Serena grinds past Sharapova
Defending champion Serena Williams ensured there was no repeat result from the 2004 final when she beat Maria Sharapova 7-6, 6-4 in a tense fourth-round contest at Wimbledon on Monday.
The two went toe-to-toe under the blazing sunshine on Centre Court, and Sharapova, the 16th seed, will rue the chances she missed leading 6-4 in the opening set tiebreak.
A quick break of serve at the start of the second gave the American top seed the momentum, and the three-times champion wrapped up the victory when Sharapova sprayed a running backhand wide after an hour and 36 minutes.
Image: Serena Williams
'I gave her a run for her money'
But for anyone wandering past the famous tennis stage, they might have thought two alley cats were at each others throats as a multitude of shrieks, yelps and wails floated out of the arena as two of the hardest hitters went for broke.
"I gave her a run for her money," said Sharapova who fought tooth-and-nail for 96 minutes before going down.
"I thought I played really well and I thought I had my chances. If it was not for her really great serving, I certainly had a real good look at winning the match," said Sharapova.
Image: Maria Sharapova
Federer eases past friend Melzer
Six-times champion Roger Federer showed a ruthless streak against one of his best friends on tour when he destroyed Austrian Jurgen Melzer 6-3, 6-2, 6-3 for a place in the quarter-finals.
Melzer, who succeeded Federer as the Wimbledon boys' champion in 1999, recovered from 3-0 down in the opener by breaking the Swiss serve, but it was to be his only success as Federer swept through in an hour and 24 minutes when the Austrian sliced a backhand long.
Image: Roger Federer
Shakira cheers for Nadal
World number one Rafael Nadal was back at his aggressive best after two five-set matches earlier in the tournament when he crushed unseeded Frenchman Paul-Henri Mathieu 6-4, 6-2, 6-2 in the fourth round.
Nadal, the 2008 champion who could not defend his title last year because of a knee problem, failed to let a drunken fan who had to be led away by police or a back injury to Mathieu distract him from a quickfire win.
Image: Singer Shakira watches Rafael Nadal play Paul-Henri Mathieu
Nadal sets up showdown with Soderling
After two successive five-set examinations, the 2008 champion was back at his aggressive best to set up an intriguing last-eight date with Robin Soderling.
"Gonna be very difficult match for me I think. Hopefully for Soderling too," grinned Nadal, who came into the news conference chomping his way through one of the 100 bags of Mallorcan biscuits he has at to every tournament.
"He is probably one of the more difficult opponents that you can play on all surfaces today, but especially here," added Nadal about the man he beat 22 days ago in the French Open final.
Image: Rafael Nadal
'I did it for my father. I did it for myself also'
Taiwan's Lu Yen-hsun sprang the biggest shock of the tournament when he stunned last year's runner-up and fifth seed Andy Roddick 4-6, 7-6, 7-6, 6-7, 9-7 in the fourth round.
Roddick, beaten 12 months ago by Roger Federer following an epic final set 16-14, looked poised for a regulation win when he took the opening set against the world number 82 with a single break in 39 minutes.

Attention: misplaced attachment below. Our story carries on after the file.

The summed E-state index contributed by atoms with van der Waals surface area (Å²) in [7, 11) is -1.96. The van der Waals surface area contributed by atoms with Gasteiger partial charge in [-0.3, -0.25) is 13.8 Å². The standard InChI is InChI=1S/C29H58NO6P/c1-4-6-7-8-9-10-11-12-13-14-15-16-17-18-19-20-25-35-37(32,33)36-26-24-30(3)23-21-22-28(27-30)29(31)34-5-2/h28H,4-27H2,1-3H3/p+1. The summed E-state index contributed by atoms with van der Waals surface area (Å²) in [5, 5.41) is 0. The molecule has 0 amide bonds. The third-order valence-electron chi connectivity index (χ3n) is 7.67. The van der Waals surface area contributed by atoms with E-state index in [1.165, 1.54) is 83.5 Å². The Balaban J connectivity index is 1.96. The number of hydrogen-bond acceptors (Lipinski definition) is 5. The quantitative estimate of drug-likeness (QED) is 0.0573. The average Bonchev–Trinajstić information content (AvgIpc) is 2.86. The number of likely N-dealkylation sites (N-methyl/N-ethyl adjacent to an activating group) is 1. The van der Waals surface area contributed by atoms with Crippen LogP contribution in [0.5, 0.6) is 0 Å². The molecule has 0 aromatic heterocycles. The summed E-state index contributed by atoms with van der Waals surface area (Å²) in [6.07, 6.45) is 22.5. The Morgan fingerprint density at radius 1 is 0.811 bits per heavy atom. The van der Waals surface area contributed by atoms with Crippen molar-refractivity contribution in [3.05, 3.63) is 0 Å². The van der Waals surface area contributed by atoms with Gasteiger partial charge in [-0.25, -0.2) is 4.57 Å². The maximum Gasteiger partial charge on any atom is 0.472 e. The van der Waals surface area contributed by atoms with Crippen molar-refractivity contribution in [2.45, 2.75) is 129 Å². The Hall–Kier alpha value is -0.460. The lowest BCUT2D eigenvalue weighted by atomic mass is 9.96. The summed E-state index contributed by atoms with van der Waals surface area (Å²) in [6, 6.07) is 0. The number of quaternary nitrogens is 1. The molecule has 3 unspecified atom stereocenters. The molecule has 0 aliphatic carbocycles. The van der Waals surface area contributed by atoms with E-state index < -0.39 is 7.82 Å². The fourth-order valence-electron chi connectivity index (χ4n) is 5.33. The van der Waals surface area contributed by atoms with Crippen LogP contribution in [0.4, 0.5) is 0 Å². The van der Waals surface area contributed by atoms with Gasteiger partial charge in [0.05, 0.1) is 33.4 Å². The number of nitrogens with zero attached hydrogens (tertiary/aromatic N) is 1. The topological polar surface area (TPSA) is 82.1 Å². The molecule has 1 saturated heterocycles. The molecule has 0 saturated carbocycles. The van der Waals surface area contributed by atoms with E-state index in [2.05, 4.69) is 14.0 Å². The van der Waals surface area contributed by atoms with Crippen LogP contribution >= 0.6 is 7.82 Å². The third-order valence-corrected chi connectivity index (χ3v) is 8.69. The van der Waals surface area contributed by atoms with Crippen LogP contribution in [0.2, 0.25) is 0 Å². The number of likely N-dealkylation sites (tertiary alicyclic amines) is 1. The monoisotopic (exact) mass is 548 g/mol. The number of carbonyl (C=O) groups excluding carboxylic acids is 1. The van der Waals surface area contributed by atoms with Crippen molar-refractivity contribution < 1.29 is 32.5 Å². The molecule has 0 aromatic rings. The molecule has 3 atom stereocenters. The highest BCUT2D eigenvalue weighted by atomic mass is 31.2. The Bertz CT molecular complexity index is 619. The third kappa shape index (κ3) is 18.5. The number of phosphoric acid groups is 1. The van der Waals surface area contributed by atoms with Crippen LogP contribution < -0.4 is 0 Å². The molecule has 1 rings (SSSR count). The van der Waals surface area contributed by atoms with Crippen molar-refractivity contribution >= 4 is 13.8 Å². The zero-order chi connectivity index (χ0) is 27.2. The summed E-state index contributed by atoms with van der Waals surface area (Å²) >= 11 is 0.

But Lu kept his focus and won tiebreaks 7-3 7-4 to put Roddick under pressure and though the American took it to a decider the Taiwanese won through when he fired a forehand winner past the three-times finalist after four hours and 36 minutes.
Lu kissed his fists and raised his arms in triumph after the gripping tussle on Court Two.
"I thought it was a dream, I could not imagine this moment happening," Lu said.
He later said he was dedicating this victory to his father who helped, coached and encouraged him as a boy but who died in 2000 just before he turned professional.
"I'm really upset because my father's already passed away. I make this result. I'm really proud of myself to share this victory with him in the sky. I hope he saw this match.
"So in that moment, I just sit and tell myself, I done it. I did it for my father. I did it for myself also. I did it for all the people who support me," said Lu.
Image: Taiwan's Lu Yen-hsun celebrates after beating Andy Roddick
'I was out there somewhere, but I'm not quite sure where'
It took a while but the real Kim Clijsters finally showed up on Court One at Wimbledon to topple fellow Belgian Justine Henin 2-6, 6-2, 6-3 in the fourth round.
Neither of the Belgians, whose rivalry goes back almost 20 years, have won the grasscourt grand slam and after a dreadful start, it looked as though Clijsters would be the player left disappointed for another year.
"I was out there somewhere, but I'm not quite sure where," Clijsters, with a white towel draped around her, told a news conference.
"I was just very overwhelmed in the beginning by the speed of her game. She was definitely overpowering me on every aspect of the match, I think. She was serving extremely well, returning extremely well."
Image: Kim Clijsters
Djokovic fends off Hewitt to reach quarters
Third seed Novak Djokovic shook off a stomach ache and a typical charge from Australian Lleyton Hewitt to win their fourth-round encounter 7-5, 6-4, 3-6, 6-4.
The Serb, who looked to be coasting to victory with a two- set lead, had to call the doctor after complaining he felt sick and needed all his resilience to see off the 2002 champion in two hours and 54 minutes on Court One.
"I was struggling a bit with my stomach. I managed to overcome that," Djokovic said after reaching his fifth straight Grand Slam quarter-final.
"In the third set I was thinking more about that and Lleyton got into a rhythm."
Image: Novak Djokovic celebrates after beating Lleyton Hewitt